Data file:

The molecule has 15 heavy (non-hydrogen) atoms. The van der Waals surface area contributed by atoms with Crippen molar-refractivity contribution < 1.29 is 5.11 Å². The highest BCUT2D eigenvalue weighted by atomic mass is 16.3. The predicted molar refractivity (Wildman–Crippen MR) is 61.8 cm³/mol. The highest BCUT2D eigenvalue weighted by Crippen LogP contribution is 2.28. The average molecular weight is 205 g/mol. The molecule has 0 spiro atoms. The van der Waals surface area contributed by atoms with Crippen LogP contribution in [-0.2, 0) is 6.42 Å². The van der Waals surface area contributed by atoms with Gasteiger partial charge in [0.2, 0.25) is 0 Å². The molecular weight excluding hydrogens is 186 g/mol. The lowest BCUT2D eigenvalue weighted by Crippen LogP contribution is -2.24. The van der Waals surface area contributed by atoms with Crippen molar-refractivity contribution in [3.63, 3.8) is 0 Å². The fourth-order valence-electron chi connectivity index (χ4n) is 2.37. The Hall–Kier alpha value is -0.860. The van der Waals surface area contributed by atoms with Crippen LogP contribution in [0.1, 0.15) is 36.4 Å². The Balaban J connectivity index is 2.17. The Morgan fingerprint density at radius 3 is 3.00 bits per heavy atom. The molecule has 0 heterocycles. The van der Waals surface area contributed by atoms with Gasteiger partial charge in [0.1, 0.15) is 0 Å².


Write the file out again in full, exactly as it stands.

The molecule has 15 heavy (non-hydrogen) atoms. The van der Waals surface area contributed by atoms with Crippen molar-refractivity contribution < 1.29 is 5.11 Å². The highest BCUT2D eigenvalue weighted by atomic mass is 16.3. The predicted molar refractivity (Wildman–Crippen MR) is 61.8 cm³/mol. The highest BCUT2D eigenvalue weighted by Crippen LogP contribution is 2.28. The average molecular weight is 205 g/mol. The molecule has 0 spiro atoms. The van der Waals surface area contributed by atoms with Crippen LogP contribution in [-0.2, 0) is 6.42 Å². The van der Waals surface area contributed by atoms with Gasteiger partial charge in [0.2, 0.25) is 0 Å². The molecular weight excluding hydrogens is 186 g/mol. The lowest BCUT2D eigenvalue weighted by Crippen LogP contribution is -2.24. The van der Waals surface area contributed by atoms with Crippen molar-refractivity contribution in [3.63, 3.8) is 0 Å². The fourth-order valence-electron chi connectivity index (χ4n) is 2.37. The Hall–Kier alpha value is -0.860. The van der Waals surface area contributed by atoms with Crippen LogP contribution in [0.1, 0.15) is 36.4 Å². The Balaban J connectivity index is 2.17. The Morgan fingerprint density at radius 3 is 3.00 bits per heavy atom. The molecule has 0 heterocycles. The van der Waals surface area contributed by atoms with Gasteiger partial charge in [0.1, 0.15) is 0 Å².